These cars were built during a transitional period for covered hopper design. It was a time when customers were regularly using 40-foot boxcars for bulk commodity movements, and the inefficiencies of hand-loading and unloading boxcars were becoming issues for customers and railroads alike. Customers wanted faster loading and unloading processes, and railroads wanted the cars back sooner. The PS4000 was one of the first successful bulk commodity designs. The most common production version of these cars featured distinctive round hatches on the roof of the car.
Road Name History:
The Southern Pacific Transportation Company (reporting mark SP), earlier Southern Pacific Railroad and Southern Pacific Company, and usually called the Southern Pacific or (from the railroad's initials) Espee, was an American Class I railroad. It was absorbed in 1988 by the company that controlled the Denver and Rio Grande Western Railroad and eight years later became part of the Union Pacific Railroad.

The railroad was founded as a land holding company in 1865, later acquiring the Central Pacific Railroad by lease. By 1900 the Southern Pacific Company was a major railroad system incorporating many smaller companies, such as the Texas and New Orleans Railroad and Morgan's Louisiana and Texas Railroad. It extended from New Orleans through Texas to El Paso, across New Mexico and through Tucson, to Los Angeles, through most of California, including San Francisco and Sacramento. Central Pacific lines extended east across Nevada to Ogden, Utah, and reached north through Oregon to Portland. Other subsidiaries eventually included the St. Louis Southwestern Railway (Cotton Belt), the Northwestern Pacific Railroad at 328 miles (528 km), the 1,331 miles (2,142 km) Southern Pacific Railroad of Mexico, and a variety of 3 ft (914 mm) narrow gauge routes.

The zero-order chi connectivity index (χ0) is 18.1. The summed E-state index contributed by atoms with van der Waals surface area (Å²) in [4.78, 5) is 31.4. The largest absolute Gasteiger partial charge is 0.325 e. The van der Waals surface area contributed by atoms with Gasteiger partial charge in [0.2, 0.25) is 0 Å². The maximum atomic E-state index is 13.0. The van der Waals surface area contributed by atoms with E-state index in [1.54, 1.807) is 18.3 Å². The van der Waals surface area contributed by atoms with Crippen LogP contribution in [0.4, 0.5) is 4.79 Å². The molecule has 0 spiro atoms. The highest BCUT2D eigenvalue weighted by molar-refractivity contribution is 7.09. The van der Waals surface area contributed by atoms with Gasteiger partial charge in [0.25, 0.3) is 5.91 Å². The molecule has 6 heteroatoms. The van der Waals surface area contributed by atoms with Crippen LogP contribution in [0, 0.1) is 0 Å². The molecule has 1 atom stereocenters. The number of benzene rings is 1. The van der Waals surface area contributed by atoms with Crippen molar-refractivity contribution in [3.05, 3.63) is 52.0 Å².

In 1929 SP/T&NO operated 13848 route-miles not including Cotton Belt, whose purchase of the Golden State Route circa 1980 nearly doubled its size to 3,085 miles (4,965 km), bringing total SP/SSW mileage to around 13,508 miles (21,739 km).

By the 1980s route mileage had dropped to 10,423 miles (16,774 km), mainly due to the pruning of branch lines. In 1988 the Southern Pacific was taken over by D&RGW parent Rio Grande Industries. The combined railroad kept the Southern Pacific name due to its brand recognition in the railroad industry and with customers of both constituent railroads. Along with the addition of the SPCSL Corporation route from Chicago to St. Louis, the total length of the D&RGW/SP/SSW system was 15,959 miles (25,684 km).